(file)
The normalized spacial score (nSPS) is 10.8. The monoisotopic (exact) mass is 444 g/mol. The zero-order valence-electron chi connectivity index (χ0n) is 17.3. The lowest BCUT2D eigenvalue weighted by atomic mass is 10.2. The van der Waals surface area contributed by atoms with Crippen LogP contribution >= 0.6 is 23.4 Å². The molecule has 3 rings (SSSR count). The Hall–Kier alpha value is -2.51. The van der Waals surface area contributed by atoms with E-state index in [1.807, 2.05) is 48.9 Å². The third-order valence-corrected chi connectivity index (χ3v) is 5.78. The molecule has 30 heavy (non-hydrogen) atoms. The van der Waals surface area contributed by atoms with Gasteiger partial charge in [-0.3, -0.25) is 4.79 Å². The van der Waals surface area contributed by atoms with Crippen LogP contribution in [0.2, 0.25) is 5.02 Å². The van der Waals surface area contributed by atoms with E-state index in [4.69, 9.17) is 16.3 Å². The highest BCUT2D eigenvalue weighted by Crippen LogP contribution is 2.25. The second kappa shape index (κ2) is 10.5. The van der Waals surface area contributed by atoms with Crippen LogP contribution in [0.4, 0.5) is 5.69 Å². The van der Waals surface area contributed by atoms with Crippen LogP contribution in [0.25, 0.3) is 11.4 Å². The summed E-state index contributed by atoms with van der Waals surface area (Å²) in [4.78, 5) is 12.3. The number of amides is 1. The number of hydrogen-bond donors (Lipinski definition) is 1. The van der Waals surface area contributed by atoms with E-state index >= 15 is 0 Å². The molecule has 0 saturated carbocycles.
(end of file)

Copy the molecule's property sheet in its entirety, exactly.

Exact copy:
The normalized spacial score (nSPS) is 10.8. The monoisotopic (exact) mass is 444 g/mol. The zero-order valence-electron chi connectivity index (χ0n) is 17.3. The lowest BCUT2D eigenvalue weighted by atomic mass is 10.2. The van der Waals surface area contributed by atoms with Crippen LogP contribution >= 0.6 is 23.4 Å². The molecule has 3 rings (SSSR count). The Hall–Kier alpha value is -2.51. The van der Waals surface area contributed by atoms with E-state index in [1.807, 2.05) is 48.9 Å². The third-order valence-corrected chi connectivity index (χ3v) is 5.78. The molecule has 30 heavy (non-hydrogen) atoms. The van der Waals surface area contributed by atoms with Gasteiger partial charge in [-0.3, -0.25) is 4.79 Å². The van der Waals surface area contributed by atoms with Crippen LogP contribution in [0.2, 0.25) is 5.02 Å². The van der Waals surface area contributed by atoms with E-state index in [4.69, 9.17) is 16.3 Å². The highest BCUT2D eigenvalue weighted by Crippen LogP contribution is 2.25. The second kappa shape index (κ2) is 10.5. The van der Waals surface area contributed by atoms with Crippen LogP contribution in [0.4, 0.5) is 5.69 Å². The van der Waals surface area contributed by atoms with Crippen LogP contribution in [0.25, 0.3) is 11.4 Å². The summed E-state index contributed by atoms with van der Waals surface area (Å²) in [4.78, 5) is 12.3. The number of amides is 1. The number of hydrogen-bond donors (Lipinski definition) is 1. The van der Waals surface area contributed by atoms with E-state index >= 15 is 0 Å². The molecule has 0 saturated carbocycles.